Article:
The trouble with mediocrity is that it's boring. And economic commentators, looking for reasons to explain market behaviour, generally like to make things sound a bit more exciting than they really are.
This can mean that the most recent month's data point for a particular series can be given a disproportionate weighting by financial markets analysts looking to preempt the next change in direction. This current phase is a case in point. Nice US payroll data and strong retail sales in April have encouraged the soft patch' theorists to declare yet another oil-induced slump to be over. In our view, evidence that there ever was anything that could be called a soft patch' is pretty thin on the ground. The fact of the matter is that the economy is amid a weakening trend with normal month-to-month volatility of data sometimes exaggerating and sometimes masking that trend. We continue to believe the ebb and flow of monthly data will generally deliver a disappointing growth outturn relative to the market's and, more importantly, the Federal Reserve's apparent expectations, keeping a lid on Fed policy action for most of the second half of this year.
We would, therefore, question any market price action which assumes that events might unfold in a more extreme fashion. On the gloomier side of the coin, for example, Monday's manufacturing report from the New York Federal Reserve came in significantly below expectations. This series has a pretty good correlation with the trend in the other main industrial surveys (namely the ISM and Philly Fed) but the month-to-month variations can be significant.
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With that in mind, we would interpret the New York Fed index's drop as corroboration of a general downturn in the manufacturing sector, rather than telling us anything new or more worrisome than that. The New York index is given a high billing by the market because of its status as the first manufacturing survey release of the month, but it doesn't have a long enough history for us to be comfortable that it is robust or consistent enough and it can frequently move in the opposite direction to the more important ISM report. The Philly Fed index is the next key survey release (19th May) this has a longer history but has been no less volatile of late than the New York survey; and neither of which seem to be helping markets predict what the ISM will do on a month-to-month basis.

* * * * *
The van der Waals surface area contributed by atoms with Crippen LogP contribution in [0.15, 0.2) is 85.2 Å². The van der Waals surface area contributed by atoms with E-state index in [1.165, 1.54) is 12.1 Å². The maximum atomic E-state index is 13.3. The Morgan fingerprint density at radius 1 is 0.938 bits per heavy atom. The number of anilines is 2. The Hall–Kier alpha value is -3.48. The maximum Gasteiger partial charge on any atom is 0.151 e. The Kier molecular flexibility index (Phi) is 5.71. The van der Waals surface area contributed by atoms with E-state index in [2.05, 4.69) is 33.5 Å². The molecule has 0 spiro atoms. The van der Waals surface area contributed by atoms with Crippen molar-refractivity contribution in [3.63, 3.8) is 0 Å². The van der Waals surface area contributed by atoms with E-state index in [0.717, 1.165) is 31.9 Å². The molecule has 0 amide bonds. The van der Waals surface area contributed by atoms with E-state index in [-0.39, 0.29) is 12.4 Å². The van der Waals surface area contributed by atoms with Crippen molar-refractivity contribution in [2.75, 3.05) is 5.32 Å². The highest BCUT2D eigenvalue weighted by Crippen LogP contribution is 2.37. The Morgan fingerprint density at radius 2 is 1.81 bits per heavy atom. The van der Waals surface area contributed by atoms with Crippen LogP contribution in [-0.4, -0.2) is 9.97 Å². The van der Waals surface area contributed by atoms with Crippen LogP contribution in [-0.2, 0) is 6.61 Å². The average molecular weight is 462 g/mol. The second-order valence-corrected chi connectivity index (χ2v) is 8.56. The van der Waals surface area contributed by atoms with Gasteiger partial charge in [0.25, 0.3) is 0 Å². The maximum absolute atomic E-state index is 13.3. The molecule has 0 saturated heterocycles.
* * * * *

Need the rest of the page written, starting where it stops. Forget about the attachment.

For our part, the broad span of lead indicators, from the OECD and Conference Board to the small business report of the NFIB, point to the ISM dipping just below 50 early in the second half of this year. We target an ISM of 49 in Q3 from the current 53.3 mark but it won't be a straight line.
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